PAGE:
It's the first time in more than a decade that assessments increased in Warren County.
Warren County land values and residential improvements are both being increased by 8 percent this year.
The increase was ordered by the commissioners of the Missouri State Tax Commission in a “memorandum of understanding” issued to the county on May 24.
“The 2022 Residential Sales Study results were not within the acceptable parameters,” the memorandum states.
It was signed by Warren County Assessor Kathryn Smith on May 24, and the three state tax commissioners on May 26.
According to Amy Westermann, chief counsel for the state tax commission, Warren County is out of compliance with the International Association of Assessing Officers standard for reporting fair market value.
Those standards require values to fall within 90 to 110 percent of fair market value. Warren County had a sales ratio of 65.68 percent, Westermann said.
Warren County was not the only county to receive a “memorandum of understanding” from the state tax commission. Westermann said a total of 53 counties across the state fell below the required 90 percent.
Twenty-nine of those, including Warren County, fell below 85 percent. Those 29 counties received a memorandum of understanding.
“Anytime our staff’s studies show that an assessor’s office is out of compliance, it is STC practice to work with an assessor to draft a memorandum of understanding to guide the assessor’s office back to compliance and assessing property at fair market value,” Westermann said in an email.
Smith said she wasn’t happy about the 8 percent increase.
“It’s not the way I wanted things, but the state made me do it,” she said.
Warren County residents also aren’t happy about the large increase.
“My first reaction was a mix of worry and confusion,” Warren County resident Christina Saenz said. “Eight percent is a high markup when you consider all other utilities and commodities have increase, and for most people their wages remain the same.”
Smith said values are so low because the previous assessor, Wendy (Nordwald) Kozma, “didn’t do her job.
Kozma, who resigned in 2020 to take a position in Florida, later pleaded guilty to 15 felony charges of stealing, stemming from an investigation into alleged embezzlement from the Missouri State Assessors Association. Kozma is currently on probation after having agreed to pay restitution in lieu of a 10-year prison sentence. She faces a Sept. 15 hearing to have that probation revoked.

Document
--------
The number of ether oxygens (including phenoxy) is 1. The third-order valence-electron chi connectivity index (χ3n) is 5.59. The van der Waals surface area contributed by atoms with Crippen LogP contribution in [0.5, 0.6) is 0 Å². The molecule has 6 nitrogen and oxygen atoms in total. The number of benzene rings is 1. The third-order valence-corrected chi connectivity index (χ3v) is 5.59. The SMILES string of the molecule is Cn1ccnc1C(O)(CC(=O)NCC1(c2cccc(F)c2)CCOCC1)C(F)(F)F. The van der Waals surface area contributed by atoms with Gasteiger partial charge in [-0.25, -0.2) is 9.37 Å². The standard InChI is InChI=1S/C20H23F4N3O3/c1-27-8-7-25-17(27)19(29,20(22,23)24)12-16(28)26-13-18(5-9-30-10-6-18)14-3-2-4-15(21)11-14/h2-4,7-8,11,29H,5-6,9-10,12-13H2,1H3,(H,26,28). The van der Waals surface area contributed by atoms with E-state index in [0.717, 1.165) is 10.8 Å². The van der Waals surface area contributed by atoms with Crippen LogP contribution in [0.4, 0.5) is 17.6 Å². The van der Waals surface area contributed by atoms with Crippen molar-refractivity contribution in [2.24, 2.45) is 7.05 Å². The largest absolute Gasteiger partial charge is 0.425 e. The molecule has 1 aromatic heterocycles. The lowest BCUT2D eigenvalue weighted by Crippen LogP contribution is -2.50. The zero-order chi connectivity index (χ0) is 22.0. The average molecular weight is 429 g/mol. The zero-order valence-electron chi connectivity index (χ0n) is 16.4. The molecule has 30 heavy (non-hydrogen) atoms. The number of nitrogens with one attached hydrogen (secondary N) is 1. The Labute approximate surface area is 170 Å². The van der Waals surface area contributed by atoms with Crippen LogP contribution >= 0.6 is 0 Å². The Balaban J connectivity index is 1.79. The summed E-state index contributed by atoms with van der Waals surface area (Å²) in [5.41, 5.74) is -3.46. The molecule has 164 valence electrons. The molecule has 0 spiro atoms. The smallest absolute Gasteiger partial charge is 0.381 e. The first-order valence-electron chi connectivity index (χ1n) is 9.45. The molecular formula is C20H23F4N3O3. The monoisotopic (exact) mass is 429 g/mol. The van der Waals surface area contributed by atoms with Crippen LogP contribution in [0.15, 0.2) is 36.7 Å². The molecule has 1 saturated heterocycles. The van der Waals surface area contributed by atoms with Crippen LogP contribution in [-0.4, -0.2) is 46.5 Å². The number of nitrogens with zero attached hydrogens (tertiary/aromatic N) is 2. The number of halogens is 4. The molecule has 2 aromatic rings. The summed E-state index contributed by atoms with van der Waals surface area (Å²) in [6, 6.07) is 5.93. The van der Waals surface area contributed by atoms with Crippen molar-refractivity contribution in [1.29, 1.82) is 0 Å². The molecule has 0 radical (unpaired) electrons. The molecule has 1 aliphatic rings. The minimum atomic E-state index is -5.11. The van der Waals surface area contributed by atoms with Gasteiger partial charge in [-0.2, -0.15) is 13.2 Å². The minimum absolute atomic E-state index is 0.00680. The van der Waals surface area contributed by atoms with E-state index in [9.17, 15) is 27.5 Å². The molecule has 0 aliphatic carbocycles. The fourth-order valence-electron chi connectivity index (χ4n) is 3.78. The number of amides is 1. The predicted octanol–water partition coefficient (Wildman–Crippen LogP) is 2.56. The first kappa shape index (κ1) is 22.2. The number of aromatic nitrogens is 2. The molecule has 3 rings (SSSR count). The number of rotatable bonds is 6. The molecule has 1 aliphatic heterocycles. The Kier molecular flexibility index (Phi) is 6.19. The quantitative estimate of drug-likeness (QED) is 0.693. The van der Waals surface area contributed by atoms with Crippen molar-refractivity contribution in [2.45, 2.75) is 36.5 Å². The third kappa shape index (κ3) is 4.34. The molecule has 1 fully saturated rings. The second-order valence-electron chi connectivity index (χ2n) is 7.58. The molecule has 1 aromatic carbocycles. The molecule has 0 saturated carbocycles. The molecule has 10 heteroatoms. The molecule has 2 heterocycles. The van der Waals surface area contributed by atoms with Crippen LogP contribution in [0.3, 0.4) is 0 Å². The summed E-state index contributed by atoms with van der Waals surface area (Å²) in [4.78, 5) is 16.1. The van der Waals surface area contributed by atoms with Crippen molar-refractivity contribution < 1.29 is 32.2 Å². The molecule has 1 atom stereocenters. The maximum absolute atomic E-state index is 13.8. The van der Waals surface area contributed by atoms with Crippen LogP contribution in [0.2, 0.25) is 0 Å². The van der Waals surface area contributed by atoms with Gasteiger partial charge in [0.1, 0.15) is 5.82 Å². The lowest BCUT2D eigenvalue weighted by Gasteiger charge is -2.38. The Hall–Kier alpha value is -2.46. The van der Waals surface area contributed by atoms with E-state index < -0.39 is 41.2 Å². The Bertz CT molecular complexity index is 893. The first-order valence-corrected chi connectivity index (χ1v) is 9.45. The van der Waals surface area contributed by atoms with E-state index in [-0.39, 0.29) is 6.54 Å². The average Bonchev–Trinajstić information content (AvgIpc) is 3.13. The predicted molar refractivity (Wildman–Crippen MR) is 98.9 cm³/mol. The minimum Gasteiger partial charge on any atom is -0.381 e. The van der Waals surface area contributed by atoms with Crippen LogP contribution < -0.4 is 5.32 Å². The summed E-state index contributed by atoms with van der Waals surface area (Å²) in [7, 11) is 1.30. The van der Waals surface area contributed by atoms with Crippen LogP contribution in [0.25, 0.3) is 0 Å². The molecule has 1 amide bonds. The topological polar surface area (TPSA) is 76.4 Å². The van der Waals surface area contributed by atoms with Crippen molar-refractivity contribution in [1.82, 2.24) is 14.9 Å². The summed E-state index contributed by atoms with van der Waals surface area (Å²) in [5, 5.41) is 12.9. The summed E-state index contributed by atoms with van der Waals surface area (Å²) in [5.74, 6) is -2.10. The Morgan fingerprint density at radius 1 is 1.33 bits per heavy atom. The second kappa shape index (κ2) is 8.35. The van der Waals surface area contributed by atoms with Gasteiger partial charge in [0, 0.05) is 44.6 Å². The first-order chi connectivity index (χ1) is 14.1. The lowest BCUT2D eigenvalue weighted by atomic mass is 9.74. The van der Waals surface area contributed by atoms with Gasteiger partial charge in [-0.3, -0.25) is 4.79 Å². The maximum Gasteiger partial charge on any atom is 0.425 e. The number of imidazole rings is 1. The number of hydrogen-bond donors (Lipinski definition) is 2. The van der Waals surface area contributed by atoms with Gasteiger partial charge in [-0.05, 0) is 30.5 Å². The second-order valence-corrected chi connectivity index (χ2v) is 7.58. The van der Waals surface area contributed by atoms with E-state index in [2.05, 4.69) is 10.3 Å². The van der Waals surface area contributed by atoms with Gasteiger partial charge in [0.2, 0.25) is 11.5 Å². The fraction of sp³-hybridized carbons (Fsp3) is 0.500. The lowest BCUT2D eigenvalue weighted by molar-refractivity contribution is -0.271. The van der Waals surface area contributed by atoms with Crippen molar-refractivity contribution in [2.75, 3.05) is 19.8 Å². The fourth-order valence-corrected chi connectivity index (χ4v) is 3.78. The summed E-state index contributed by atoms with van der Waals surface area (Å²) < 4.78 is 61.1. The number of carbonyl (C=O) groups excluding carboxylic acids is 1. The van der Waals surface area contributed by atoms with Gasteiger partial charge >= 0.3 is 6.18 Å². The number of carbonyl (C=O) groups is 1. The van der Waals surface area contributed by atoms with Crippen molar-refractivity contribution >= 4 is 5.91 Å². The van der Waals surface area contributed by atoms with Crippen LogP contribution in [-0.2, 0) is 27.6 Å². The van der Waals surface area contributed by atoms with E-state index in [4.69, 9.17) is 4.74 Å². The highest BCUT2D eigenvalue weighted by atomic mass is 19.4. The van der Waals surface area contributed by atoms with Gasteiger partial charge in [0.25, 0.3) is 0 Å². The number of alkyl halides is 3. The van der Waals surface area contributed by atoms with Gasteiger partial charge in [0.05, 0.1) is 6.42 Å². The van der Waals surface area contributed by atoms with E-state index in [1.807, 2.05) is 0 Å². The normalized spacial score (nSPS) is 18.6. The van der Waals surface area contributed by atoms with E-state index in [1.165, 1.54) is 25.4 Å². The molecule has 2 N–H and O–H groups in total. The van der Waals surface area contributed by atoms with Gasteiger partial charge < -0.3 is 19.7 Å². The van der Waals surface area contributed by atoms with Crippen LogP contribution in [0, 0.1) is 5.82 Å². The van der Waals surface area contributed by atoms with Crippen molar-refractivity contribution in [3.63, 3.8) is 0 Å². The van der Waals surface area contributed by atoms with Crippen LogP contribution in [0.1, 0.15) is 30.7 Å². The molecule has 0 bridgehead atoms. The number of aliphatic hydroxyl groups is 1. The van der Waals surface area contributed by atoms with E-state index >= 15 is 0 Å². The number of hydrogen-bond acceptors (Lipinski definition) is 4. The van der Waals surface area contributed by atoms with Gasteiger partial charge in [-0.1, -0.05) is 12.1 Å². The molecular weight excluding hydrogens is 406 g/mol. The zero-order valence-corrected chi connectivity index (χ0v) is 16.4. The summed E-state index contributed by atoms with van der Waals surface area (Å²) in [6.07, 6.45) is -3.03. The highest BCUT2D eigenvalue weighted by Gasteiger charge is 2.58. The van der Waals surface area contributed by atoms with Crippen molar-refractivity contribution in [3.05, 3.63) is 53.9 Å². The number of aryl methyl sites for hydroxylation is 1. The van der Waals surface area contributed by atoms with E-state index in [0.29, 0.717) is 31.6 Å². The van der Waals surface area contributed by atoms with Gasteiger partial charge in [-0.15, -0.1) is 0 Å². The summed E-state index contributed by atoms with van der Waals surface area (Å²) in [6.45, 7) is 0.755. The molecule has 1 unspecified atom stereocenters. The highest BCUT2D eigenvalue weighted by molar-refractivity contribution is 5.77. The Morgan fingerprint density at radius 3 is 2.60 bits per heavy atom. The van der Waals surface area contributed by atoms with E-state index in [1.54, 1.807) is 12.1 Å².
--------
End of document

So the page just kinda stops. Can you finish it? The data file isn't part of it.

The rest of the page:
Smith said Warren County assessments haven’t been increased for 10 to 12 years.
“I’m trying to fix what she didn’t do,” Smith said. “I say we’re about 30 percent behind because she never did her job. And I’m just trying to catch up. I can’t do that all in one year. That would not be good for the taxpayers.”
Smith said to catch up, the increase would have to be between 30 and 40 percent.
“So that’s why we only did 8 percent.”
Any Warren County resident who wishes to appeal the assessment is able to do so, Smith said.
Saenz, the Warren County resident, said she’s worried about how low-income families will handle the increase.
“The financial burden will mostly impact the lower income households that are struggling to make ends meet,” she said. “Most people don’t pay attention to their assessments until they see a large increase at the end of the year, but by then it is already too late to file an appeal. In this case, they’ve given people less than a month.”
But the increased assessments were good news for local taxing bodies.
Dr. Gregg Klinginsmith, superintendent of the Warren County R-III school district, said he was glad the state tax commission stepped in.
“If assessments are done properly, we would be able to lower our tax rate considerably,” he said. “But right now, just 8 percent on residential only, you know that’s not going to move the needle enough for us to lower our tax rate.”
He said the rate could drop slightly, but the district has to wait for the official numbers to know what exactly it will be.
Klinginsmith said the Warren County school district has lost more than $6 million because of the lack of assessments.
“You can’t retroactively regain that revenue,” he said. “So we’ll never get that back and there’s always a percentage off the year before, and so it’s just become exponential on how much we keep losing.”
About the author: Jason Koch is the editor of The Warren County Record, and covers local news and government for the newspaper. He has won multiple awards from both the Indiana and Illinois APME and from the Illinois Press Association. He can be reached at 636-456-6397 or at firstname.lastname@example.org